Sean Danley has spent the past six months scouting office space in Yangon after being sent to establish the Myanmar branch of his US-based employer.
He looked in the city’s three sole 1990s-era towers, where annual rents have climbed to more than US$100 (3,100 baht) a square foot, compared with less than $75 in downtown Manhattan, according to broker CBRE Group Inc. “Too expensive,” he said.
The villas he considered either did not have safety exits, were not clean, required sharing space with other companies, or were in odd locations – all unsuitable to the image of his $29 billion in revenue engineering and construction company, which he said he was not authorised to identify. After seeing 10 places and losing one possibility to someone faster with his bag of money, Mr Danley is still looking.
“We can’t move into a space where someone’s cooking up nasi goreng on the sidewalk all night,” he said, using the Indonesian name for fried rice.
Developers are rushing to solve Mr Danley’s problem, one also faced by hundreds of multinational companies setting up operations in Myanmar following its political opening and easing of international sanctions.
Yangon, the commercial capital, needs at least 8.7 million square feet (800,000 square metres) of office space to support the influx, according to Yoma Strategic Holdings. About 1.9 million square feet will be available by the end of 2015, compared with 600,000 now, the Myanmar office of broker Colliers International UK Plc estimated.
“With rentals going up, and the shortage going to become more acute in at least the next seven years, it’s an attractive market for foreign developers,” said Cyrus Pun, executive director of Yoma, a Singapore-listed company that derives most of its revenue from developing property in Myanmar and has seen its share price more than double since the April 2012 elections and subsequent loosening of sanctions that have allowed less- fettered foreign investment.
“There’s still a big gap to be filled,” he said in a telephone interview, adding that Yoma is in confidential talks that may lead to joint projects with Japanese, Singaporean or Indonesian developers. Whatever is being built right now will not satisfy the immediate demand.
The opportunity has lured other Southeast Asian developers, including Singapore-listed Soilbuild Construction Group and Vietnam’s HAGL Joint-Stock, along with Hong Kong’s Shangri- La Asia. Each has announced an office, retail, residential apartment or hotel project that it plans to build or manage. At least three more office buildings are being built by local developers, Mr Pun said.
“There is a feeling that this is the last great adventure there may be in Southeast Asia in terms of a market opening up,” said David Simister, chairman of CBRE Thailand.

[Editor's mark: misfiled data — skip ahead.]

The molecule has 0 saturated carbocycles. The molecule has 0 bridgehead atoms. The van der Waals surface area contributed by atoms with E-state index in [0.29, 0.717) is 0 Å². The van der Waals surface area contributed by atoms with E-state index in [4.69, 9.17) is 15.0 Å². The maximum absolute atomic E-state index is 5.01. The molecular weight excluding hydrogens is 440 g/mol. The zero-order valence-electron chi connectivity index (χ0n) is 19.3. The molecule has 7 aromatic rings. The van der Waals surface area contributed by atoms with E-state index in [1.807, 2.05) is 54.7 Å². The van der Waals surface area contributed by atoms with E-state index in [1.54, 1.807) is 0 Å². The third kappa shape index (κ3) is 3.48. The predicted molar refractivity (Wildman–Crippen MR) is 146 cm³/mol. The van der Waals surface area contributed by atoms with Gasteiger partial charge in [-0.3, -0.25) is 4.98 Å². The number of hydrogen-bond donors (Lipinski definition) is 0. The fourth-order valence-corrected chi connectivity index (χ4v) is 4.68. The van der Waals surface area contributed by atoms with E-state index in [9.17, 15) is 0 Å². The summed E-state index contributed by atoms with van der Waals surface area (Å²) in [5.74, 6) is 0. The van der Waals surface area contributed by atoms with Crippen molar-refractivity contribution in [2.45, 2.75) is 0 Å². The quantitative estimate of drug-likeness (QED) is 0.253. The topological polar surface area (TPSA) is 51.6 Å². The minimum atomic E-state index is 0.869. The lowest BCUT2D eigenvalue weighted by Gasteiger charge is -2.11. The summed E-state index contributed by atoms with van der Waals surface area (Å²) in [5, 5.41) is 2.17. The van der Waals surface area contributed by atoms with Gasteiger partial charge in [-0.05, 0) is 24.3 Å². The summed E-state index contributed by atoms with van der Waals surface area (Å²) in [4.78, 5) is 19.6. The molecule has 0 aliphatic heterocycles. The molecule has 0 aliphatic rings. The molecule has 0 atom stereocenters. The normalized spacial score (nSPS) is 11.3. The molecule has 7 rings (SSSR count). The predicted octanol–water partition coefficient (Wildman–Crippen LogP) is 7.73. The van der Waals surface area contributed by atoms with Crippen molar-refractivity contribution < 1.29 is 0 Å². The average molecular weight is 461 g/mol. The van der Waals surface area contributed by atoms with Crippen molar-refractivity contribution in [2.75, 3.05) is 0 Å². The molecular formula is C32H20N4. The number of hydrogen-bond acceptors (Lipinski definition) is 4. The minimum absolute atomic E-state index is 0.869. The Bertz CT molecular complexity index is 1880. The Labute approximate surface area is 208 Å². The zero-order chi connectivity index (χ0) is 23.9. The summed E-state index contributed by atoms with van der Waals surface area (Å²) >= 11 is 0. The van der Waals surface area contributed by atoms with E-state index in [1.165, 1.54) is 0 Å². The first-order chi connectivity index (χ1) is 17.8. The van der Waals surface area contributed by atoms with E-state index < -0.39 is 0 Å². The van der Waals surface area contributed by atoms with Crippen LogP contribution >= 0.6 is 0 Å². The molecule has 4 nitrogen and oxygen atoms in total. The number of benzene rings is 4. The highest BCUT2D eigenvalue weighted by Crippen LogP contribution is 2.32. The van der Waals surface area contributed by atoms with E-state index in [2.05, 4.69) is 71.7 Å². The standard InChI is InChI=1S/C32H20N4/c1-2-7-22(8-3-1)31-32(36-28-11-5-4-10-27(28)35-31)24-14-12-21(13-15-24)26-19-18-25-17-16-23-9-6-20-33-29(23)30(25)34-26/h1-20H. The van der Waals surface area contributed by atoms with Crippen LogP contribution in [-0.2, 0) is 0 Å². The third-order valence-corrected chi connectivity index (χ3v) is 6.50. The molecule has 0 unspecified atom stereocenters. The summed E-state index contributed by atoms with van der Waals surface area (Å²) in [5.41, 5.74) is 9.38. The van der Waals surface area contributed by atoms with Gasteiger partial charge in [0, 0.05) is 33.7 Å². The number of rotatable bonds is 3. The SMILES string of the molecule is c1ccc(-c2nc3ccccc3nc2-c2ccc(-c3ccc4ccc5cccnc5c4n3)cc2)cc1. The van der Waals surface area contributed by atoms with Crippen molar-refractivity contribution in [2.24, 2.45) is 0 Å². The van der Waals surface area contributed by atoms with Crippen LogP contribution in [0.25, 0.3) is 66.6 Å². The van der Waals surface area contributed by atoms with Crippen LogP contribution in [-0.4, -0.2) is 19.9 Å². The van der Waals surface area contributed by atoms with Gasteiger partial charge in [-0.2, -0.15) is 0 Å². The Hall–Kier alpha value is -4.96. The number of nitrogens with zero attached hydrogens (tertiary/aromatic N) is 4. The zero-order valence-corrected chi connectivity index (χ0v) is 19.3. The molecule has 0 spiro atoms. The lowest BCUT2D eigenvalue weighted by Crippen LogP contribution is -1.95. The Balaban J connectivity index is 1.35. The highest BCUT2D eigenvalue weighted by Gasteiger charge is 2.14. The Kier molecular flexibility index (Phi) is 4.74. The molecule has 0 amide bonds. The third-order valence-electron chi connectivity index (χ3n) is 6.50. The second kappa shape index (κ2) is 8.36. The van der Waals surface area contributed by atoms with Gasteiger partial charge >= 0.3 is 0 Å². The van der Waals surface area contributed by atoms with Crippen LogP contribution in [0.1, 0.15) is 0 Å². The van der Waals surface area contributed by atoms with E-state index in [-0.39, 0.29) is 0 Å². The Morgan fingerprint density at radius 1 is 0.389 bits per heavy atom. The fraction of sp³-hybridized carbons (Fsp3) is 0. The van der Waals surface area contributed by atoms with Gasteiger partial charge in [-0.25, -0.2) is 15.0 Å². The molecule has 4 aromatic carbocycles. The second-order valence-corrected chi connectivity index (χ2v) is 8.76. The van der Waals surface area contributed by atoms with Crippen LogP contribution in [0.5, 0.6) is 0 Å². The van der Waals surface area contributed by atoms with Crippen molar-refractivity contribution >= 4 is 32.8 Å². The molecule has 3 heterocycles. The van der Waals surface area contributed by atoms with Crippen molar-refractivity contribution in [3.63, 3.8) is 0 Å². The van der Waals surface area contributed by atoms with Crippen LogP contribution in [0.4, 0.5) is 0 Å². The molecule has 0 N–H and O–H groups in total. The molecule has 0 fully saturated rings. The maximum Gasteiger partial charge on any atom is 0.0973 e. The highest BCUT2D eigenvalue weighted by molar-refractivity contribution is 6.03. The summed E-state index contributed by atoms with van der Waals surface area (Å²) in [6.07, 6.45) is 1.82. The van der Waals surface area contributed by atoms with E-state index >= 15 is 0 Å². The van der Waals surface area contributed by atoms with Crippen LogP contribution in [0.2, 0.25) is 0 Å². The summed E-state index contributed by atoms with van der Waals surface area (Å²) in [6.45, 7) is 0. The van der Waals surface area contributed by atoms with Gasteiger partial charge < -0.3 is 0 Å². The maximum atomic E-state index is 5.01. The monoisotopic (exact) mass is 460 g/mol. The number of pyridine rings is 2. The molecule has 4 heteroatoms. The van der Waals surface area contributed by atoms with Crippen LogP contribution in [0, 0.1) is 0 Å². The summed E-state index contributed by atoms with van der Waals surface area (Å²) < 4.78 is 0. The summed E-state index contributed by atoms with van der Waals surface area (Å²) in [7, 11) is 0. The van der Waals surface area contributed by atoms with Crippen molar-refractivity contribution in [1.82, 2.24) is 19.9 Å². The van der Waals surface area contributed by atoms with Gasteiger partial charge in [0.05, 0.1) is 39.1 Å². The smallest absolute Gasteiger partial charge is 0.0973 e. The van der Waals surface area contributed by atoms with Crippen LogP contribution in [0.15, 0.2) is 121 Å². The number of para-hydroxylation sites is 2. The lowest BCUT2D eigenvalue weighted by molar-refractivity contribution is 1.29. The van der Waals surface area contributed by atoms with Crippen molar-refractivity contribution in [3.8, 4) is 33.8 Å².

Rents have increased almost fivefold in Yangon’s three towers, none of which is higher than 27 stories, from $22 a square foot a year as of the end of 2011, before Myanmar President Thein Sein began allowing more political freedom and loosening economic controls, according to CBRE data. Tenants already in the three buildings — Sakura Tower, FMI Centre and Centrepoint Towers – include Standard Chartered, PricewaterhouseCoopers, Coca-Cola, Nestle SA, Sumitomo, Bank of Tokyo- Mitsubishi UFJ and Malayan Banking Bhd.
While awaiting new office space, some companies have turned to hotels. Mizuho Corporate Bank picked the Sedona Hotel, located along Inya Lake near the US embassy and University of Yangon. It has seen rent more than double to $6,720 a month for the 1,000 square feet it occupies from $3,200 in April of last year, according to its country representative, Tetsuro Nonaka. Other tenants are Hyundai Heavy Industries, Yamaha Motor and Kawasaki Heavy Industries, according to signs outside the hotel.
Unilever NV, the world’s second-largest consumer-goods company, is among companies that have rented villas, such as the one’s Mr Danley considered, driving their prices skyward. A four- bedroom residence that rents at $6,500 a month will probably rise another 46%, to $9,500, by the end of the year, said Brett Miller, the managing director of Scipio Services, a Yangon-based real estate advisory and facilities management company.
“Prices are going up by the week,” said Cherie Aung-Khin, a local restaurateur who wants to expand her Green Elephant eatery, which serves Burmese cuisine and is popular with foreign visitors. In early June, she viewed a 3,000-square-foot space for a second outlet for $3,800 a month. When she returned from a trip to Bangkok two weeks later, the landlord had raised the rent to $4,500. After negotiations, she settled for $4,200, she said.
Next month, “we’ll have a higher demand gap than we saw this month, and rents are bound to go up again,” Ms Miller said.
“International developers will probably seek partnerships with local counterparts in a country where they’re not yet sure of rules and regulations,” Mr Pun said. For large-scale projects, some foreign companies bring their own workers from outside, while also using local resources available, he said.
Whilst labour is in abundance, lack of well-skilled construction workers and supervisors is certainly a feature in Myanmar, he said.
Ambiguous laws related to construction and ownership of property are keeping some away. Far East Orchard, a unit of Singapore’s largest closely held developer, Far East Organisation, is not rushing to invest.
“It’s a very cowboy town,” Lucas Chow, Far East Orchard’s group chief executive officer, said at a press conference in Singapore on July 2. “The rules are not exactly clear; the laws are not exactly clear; the concept of mortgages is not clear; condominium laws are also not clear. So many things arent clear, so I don’t think we have an appetite for that kind of market.”